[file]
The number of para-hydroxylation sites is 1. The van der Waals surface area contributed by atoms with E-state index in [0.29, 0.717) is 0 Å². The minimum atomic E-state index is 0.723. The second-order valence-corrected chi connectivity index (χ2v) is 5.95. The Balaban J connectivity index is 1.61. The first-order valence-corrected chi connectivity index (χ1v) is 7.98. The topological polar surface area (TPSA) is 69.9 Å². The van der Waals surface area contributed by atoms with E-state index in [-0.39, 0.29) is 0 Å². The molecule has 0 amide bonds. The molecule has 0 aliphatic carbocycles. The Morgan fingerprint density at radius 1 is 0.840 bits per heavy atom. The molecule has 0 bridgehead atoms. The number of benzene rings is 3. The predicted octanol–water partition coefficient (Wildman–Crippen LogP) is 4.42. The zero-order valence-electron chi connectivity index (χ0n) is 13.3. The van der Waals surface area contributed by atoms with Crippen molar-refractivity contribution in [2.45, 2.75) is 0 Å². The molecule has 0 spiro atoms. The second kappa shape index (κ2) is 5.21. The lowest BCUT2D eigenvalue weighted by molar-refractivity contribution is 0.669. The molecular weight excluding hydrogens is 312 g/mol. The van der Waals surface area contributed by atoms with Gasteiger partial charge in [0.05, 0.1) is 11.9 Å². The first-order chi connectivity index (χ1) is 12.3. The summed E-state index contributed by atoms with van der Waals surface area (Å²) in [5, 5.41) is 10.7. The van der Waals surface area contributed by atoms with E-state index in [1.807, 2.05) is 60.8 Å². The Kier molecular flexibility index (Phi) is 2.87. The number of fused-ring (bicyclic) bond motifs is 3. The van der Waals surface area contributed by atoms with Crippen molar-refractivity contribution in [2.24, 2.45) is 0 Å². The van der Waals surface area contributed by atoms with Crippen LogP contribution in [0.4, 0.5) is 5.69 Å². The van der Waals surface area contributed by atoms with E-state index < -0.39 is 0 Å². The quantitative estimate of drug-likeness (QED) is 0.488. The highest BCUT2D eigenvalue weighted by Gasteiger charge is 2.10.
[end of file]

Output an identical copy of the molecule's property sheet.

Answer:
The number of para-hydroxylation sites is 1. The van der Waals surface area contributed by atoms with E-state index in [0.29, 0.717) is 0 Å². The minimum atomic E-state index is 0.723. The second-order valence-corrected chi connectivity index (χ2v) is 5.95. The Balaban J connectivity index is 1.61. The first-order valence-corrected chi connectivity index (χ1v) is 7.98. The topological polar surface area (TPSA) is 69.9 Å². The van der Waals surface area contributed by atoms with E-state index in [-0.39, 0.29) is 0 Å². The molecule has 0 amide bonds. The molecule has 0 aliphatic carbocycles. The Morgan fingerprint density at radius 1 is 0.840 bits per heavy atom. The molecule has 0 bridgehead atoms. The number of benzene rings is 3. The predicted octanol–water partition coefficient (Wildman–Crippen LogP) is 4.42. The zero-order valence-electron chi connectivity index (χ0n) is 13.3. The van der Waals surface area contributed by atoms with Crippen molar-refractivity contribution in [2.45, 2.75) is 0 Å². The molecule has 0 spiro atoms. The second kappa shape index (κ2) is 5.21. The lowest BCUT2D eigenvalue weighted by molar-refractivity contribution is 0.669. The molecular weight excluding hydrogens is 312 g/mol. The van der Waals surface area contributed by atoms with Gasteiger partial charge in [0.05, 0.1) is 11.9 Å². The first-order chi connectivity index (χ1) is 12.3. The summed E-state index contributed by atoms with van der Waals surface area (Å²) in [5, 5.41) is 10.7. The van der Waals surface area contributed by atoms with E-state index in [1.807, 2.05) is 60.8 Å². The Kier molecular flexibility index (Phi) is 2.87. The number of fused-ring (bicyclic) bond motifs is 3. The van der Waals surface area contributed by atoms with Crippen molar-refractivity contribution in [2.24, 2.45) is 0 Å². The van der Waals surface area contributed by atoms with Crippen LogP contribution in [0.4, 0.5) is 5.69 Å². The van der Waals surface area contributed by atoms with E-state index < -0.39 is 0 Å². The quantitative estimate of drug-likeness (QED) is 0.488. The highest BCUT2D eigenvalue weighted by Gasteiger charge is 2.10.